The myth of intuitive

Today in a description for a Bluetooth headset I read the following line:

“Intuitive, single-button control”

To me this reads as something of an oxymoron. How can something with multiple functions and only a single button to achieve them with ever be called intuitive?

Intuitive is a word that gets thrown around rather a lot in IT. Normally it is used to describe something people can just pick up and use with no training or instruction. Apple likes to use the word a lot in in relation to its devices and software. But tell me this, on the iPod, does the idea of moving your thumb round and round a dial ever equate to an up and down motion? Does three diagonal lines in the bottom corner of a window on any OS suggest to you that this is where you click to change its size? Does a circle with a line breaking it in the vertical suggest on and off or power?

The simple answer and conclusion from this is that there is no such thing as an intuitive interface or control mechanism. An easy to use interface is simply one that builds upon knowledge you already have.

To return to my Bluetooth headset, the one I was looking at was a few models up from the one I have now. It has the same one button structure as my current headset. Although I would not describe this interface as intuitive, if I ever was to use this new device I would assume double tapping that single button will call the last dialled number, pushing and holding for 6 seconds will change to pair mode.

These are not intuitive interactions, but they do come from knowledge I already have.


Tinker time

We are always so scared about children getting hurt we never give them the chance to find out for themselves…

This is just a short presentation by a guy who runs a “Tinkering School” for kids where they are given real tools and real materials and actually allowed to do things. What they achieve is really quite impressive.


Just works (TM)

There is a certain irony to how I feel about computers at the moment.

Today started with the sync partnership between my phone and Outlook on my computer getting lost broken or stolen from me one way or another. The net effect of this was all my contacts, tasks, notes and calendar entries vanished from the phone. While this was not a catastrophic loss as all the data is in Outlook too, a phone with no contacts is like a car with no wheels.

So I set about restoring the flaky connection between the two devices and forced them to kiss and make-up. All in all this lost me about 3 hours of this morning with other distractions and tasks occurring in-between. You would have thought that now I would be generally annoyed at technology, but in actual fact the exact opposite is true. This successful patching of the morning spurred me on to sort out a couple of other things on my phone and general organizational system in the in-between times of the day.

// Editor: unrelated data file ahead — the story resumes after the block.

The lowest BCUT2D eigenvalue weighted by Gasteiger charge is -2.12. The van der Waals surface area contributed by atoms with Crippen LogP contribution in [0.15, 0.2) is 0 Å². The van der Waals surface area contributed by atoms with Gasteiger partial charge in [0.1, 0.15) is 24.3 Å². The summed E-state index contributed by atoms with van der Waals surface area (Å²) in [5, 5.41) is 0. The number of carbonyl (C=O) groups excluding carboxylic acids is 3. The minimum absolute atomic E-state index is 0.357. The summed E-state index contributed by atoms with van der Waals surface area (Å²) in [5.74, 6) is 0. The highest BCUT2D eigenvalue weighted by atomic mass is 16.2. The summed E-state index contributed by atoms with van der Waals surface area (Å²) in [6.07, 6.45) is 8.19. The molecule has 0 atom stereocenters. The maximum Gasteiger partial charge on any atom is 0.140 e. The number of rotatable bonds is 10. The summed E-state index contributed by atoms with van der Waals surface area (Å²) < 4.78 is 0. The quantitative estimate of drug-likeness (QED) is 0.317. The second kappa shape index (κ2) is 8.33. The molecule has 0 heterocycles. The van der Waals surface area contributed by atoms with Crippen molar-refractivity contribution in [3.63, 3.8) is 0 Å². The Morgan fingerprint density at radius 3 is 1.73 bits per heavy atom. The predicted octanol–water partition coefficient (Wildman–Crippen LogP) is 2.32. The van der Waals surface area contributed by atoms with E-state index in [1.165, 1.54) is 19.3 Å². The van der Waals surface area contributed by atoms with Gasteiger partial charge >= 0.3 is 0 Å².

Specifically I re-discovered MS OneNote.

In a way there is nothing that special about OneNote, it is a note taking application for the computer which is part of the Microsoft Office suite. All you do is keep notes in it, that is all. Yet it is how elegantly that this all works that makes me feel I can appreciate computers for that they are again, tools to get the job done.

I dragged bits from websites including text and images and they just appeared in the note along with date time and where they came from as a block ready to be moved about. I can just pick up any element and move it round like publisher. I can also just start writing wherever I want and use all the nice powerful formatting tools from Word. I have workbooks, tabs, pages, folders. I can tag items, draw things in, highlight text, search for anything (including text inside images). In short, it is an application that makes collating and storing little notes and bits of information for projects and alike really really simple.

The best part of all of this… I knew I could set this up to work with my phone. I found the option to install to my phone. Up on my phones screen popped the installation, I clicked through and 30 seconds later I had all my notes on my phone so I have them with me.

I like it when things just work!


Firefox 3.5

OK, new version of Firefox came out yesterday, version 3.5. Nothing that interesting in my opinion, bit faster, uses a bit less RAM, look and feel is pretty much the same and all of my add-on’s work. Nothing that special, nothing bad, just gentle progression. To be honest, it is the kind of development I want from something I use everyday.